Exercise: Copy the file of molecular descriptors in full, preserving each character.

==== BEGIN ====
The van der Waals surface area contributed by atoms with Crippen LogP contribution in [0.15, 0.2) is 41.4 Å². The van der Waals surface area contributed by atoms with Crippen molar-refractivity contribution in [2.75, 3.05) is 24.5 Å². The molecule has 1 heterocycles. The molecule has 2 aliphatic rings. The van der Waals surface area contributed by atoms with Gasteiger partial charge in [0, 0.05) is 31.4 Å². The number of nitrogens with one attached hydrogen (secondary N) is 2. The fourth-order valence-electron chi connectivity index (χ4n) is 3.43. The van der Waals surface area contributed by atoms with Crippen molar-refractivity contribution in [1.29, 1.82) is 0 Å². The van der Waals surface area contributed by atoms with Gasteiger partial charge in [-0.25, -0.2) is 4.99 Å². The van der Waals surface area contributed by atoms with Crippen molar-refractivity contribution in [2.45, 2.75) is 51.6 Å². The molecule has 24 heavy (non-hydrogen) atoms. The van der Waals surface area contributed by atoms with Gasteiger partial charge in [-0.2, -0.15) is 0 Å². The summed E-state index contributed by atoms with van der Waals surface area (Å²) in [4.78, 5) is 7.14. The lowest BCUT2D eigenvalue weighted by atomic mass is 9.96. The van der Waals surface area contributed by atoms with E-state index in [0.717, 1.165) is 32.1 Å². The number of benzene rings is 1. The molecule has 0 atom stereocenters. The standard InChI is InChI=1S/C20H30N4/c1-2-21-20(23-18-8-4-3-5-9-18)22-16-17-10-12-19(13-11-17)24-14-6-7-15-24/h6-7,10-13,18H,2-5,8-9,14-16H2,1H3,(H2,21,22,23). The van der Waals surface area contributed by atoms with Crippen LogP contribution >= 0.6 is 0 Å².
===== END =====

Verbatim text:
The van der Waals surface area contributed by atoms with Crippen LogP contribution in [0.15, 0.2) is 41.4 Å². The van der Waals surface area contributed by atoms with Crippen molar-refractivity contribution in [2.75, 3.05) is 24.5 Å². The molecule has 1 heterocycles. The molecule has 2 aliphatic rings. The van der Waals surface area contributed by atoms with Gasteiger partial charge in [0, 0.05) is 31.4 Å². The number of nitrogens with one attached hydrogen (secondary N) is 2. The fourth-order valence-electron chi connectivity index (χ4n) is 3.43. The van der Waals surface area contributed by atoms with Crippen molar-refractivity contribution in [1.29, 1.82) is 0 Å². The van der Waals surface area contributed by atoms with Gasteiger partial charge in [-0.25, -0.2) is 4.99 Å². The van der Waals surface area contributed by atoms with Crippen molar-refractivity contribution in [2.45, 2.75) is 51.6 Å². The molecule has 24 heavy (non-hydrogen) atoms. The van der Waals surface area contributed by atoms with Gasteiger partial charge in [-0.2, -0.15) is 0 Å². The summed E-state index contributed by atoms with van der Waals surface area (Å²) in [4.78, 5) is 7.14. The lowest BCUT2D eigenvalue weighted by atomic mass is 9.96. The van der Waals surface area contributed by atoms with E-state index in [0.717, 1.165) is 32.1 Å². The number of benzene rings is 1. The molecule has 0 atom stereocenters. The standard InChI is InChI=1S/C20H30N4/c1-2-21-20(23-18-8-4-3-5-9-18)22-16-17-10-12-19(13-11-17)24-14-6-7-15-24/h6-7,10-13,18H,2-5,8-9,14-16H2,1H3,(H2,21,22,23). The van der Waals surface area contributed by atoms with Crippen LogP contribution >= 0.6 is 0 Å².